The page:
When you try to convince yourself you don’t have an eating disorder.

I have an eating disorder. Before today, the closest I have come to actually talking about it is saying that I have a weird relationship with food. Which is true, but it also makes me feel like I’m hiding from something.

You see, since I can remember, I’ve always been the ‘fat girl’ or chubby as people like to put it when you’re 8. And no, this is not body dysmorphia talking, these are cold hard facts.

The last time I was a normal weight I was probably 5 years old. But fat people can’t have eating disorders, they’re fat. Maybe you’re right. Let me tell you how this journey began and you can decide for yourself.

When I was 12 years old I decided to take my weight into my own hands. I could  just diet and exercise and the weight would go away, forever. I had tried before, basically every year since I was 8, but I wouldn’t fail this time. I couldn’t listen to one more person call me fatso.

So I did. I started eating low fat, then I was introduced to low carb, then I started eating turkey bacon, I cut out all soda, chips, and candy. I was on a roll.

Every morning I would eat 1 egg (70 cals), 1 slice of turkey bacon (35 cals), 1 slice of low fat wheat toast (40 cals) and drink 4oz of skim milk (45 cals) for a total of 190 calories. On good days, I would have a chance to eat a piece of fruit!

I ate a variation of that same breakfast for basically the whole year.

My plan was working. I was dropping pounds like crazy. It could’ve been the food or it could’ve been my new found workout plan.

I had convinced my mom to buy me Turbo Jam also known as the fun kickboxing dance party. And when I wasn’t doing that I was trying to bench press on my brother’s weight bench or use my jump rope. Every time I missed a jump I would force myself to start over until I got a 100 in a row. I hated myself. I would be so angry that I would slap myself for messing up.

Then I started having thoughts. Maybe if I ate even less and worked out even more I would finally be skinny. All of my friends were skinny. I was even heavier than my older sister and brother.

So I did. I ate less. Lunch at school was a piece a fruit. After school my snack was a workout then a perfectly portioned low calorie sandwich or exactly 1 cup of low calorie soup.

To workout more without anyone noticing, I went outside to play with my friends more often. Every game I suggested was some kind of cardio. Nowadays, I wonder if they ever noticed.

Double Dutch-check

Basketball-check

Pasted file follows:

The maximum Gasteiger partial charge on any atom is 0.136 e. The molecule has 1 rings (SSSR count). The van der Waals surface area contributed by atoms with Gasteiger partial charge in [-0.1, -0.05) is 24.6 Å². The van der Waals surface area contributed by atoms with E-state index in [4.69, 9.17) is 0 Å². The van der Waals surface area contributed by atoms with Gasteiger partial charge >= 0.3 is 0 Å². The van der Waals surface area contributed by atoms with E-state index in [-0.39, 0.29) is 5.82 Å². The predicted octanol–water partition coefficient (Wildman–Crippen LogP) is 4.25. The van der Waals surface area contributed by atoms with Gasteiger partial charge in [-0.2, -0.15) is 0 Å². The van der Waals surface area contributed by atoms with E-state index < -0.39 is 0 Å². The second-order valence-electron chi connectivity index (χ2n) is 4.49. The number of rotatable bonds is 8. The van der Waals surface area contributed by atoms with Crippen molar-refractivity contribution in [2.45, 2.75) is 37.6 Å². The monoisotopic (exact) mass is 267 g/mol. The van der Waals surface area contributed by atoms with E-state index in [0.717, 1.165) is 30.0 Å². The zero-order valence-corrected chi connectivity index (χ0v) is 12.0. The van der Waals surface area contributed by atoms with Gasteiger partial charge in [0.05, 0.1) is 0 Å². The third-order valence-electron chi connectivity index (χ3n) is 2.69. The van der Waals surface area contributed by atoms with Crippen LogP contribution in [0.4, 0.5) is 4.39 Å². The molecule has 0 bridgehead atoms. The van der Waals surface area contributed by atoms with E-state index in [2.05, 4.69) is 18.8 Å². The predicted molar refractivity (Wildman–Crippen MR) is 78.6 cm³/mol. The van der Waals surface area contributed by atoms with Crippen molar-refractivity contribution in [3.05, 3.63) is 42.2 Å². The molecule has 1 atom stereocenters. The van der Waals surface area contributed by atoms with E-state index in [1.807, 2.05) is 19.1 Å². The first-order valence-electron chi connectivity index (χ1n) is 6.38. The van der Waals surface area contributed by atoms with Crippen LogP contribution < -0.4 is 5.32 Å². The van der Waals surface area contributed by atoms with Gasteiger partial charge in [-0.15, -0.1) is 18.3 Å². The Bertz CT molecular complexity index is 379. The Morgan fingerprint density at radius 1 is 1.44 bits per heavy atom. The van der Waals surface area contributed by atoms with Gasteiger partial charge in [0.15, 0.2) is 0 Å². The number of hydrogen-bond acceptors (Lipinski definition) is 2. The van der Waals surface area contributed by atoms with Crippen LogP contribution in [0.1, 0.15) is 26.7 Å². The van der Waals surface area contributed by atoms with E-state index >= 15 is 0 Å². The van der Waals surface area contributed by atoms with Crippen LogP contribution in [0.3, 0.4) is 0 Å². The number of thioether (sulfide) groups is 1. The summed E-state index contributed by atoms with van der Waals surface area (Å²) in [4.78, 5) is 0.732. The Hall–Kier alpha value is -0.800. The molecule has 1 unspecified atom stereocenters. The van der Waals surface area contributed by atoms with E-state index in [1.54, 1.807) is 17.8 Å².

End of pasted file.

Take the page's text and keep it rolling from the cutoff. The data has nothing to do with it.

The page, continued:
Running races-check

We even found time to occasionally play hide and seek and tag. While everyone else was laughing and having fun, all I could think about was am I burning enough calories and is my stomach and thighs jiggling too much.

But I stayed the course. I fasted and exercised and dieted and exercised and it was all okay because I was a fat pig, right? No one would tell a fat person to stop losing weight. Dieting is normal. It’s not an eating disorder. There’s no way I’m anorexic. The BMI chart told me so. And who could argue with that logic?

Then 1 day during 7th grade (after I had lost about 70lbs) I sat silently eating my apple in the cafeteria when someone made a joke that I was bulimic and they heard me throwing up in the bathroom.

“That’s not true!”I shot back. “You don’t know what you’re talking about. I don’t have an eating disorder.”

I told myself I’m too fat to be anorexic and the thought of vomiting makes me cringe because I suffer from migraines that cause nausea. So there’s no way I have an eating disorder.

But I did. At the time, I convinced myself that not being fat was the most important thing …at any means necessary. Everyone thought my progress was soo great! The thought of having control over my body gave me power like nothing else ever had before…

This isn’t bad. This is a gift. I have confidence now. People like me now. Someone complimented on something besides my test scores. It was working.

How could this be wrong?

I was 13 and starving and I felt proud. Well it was wrong and it got worse. I went to 8th grade where my bulimia met depression and insomnia.

I’m sure you can guess how that story goes.

-(Rule)

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4 thoughts on “When you try to convince yourself you don’t have an eating disorder.

  1. People are so quick to complement weight loss. We love to idolize the super skinny. Its damaging. I hope you find the strength to see how wonderful you are despite any size. I’m sure you have a lot of work ahead of you. I know I did when I struggled with anorexia 2 years ago. But you can do this girl! I’m rooting for you.

    Liked by 1 person

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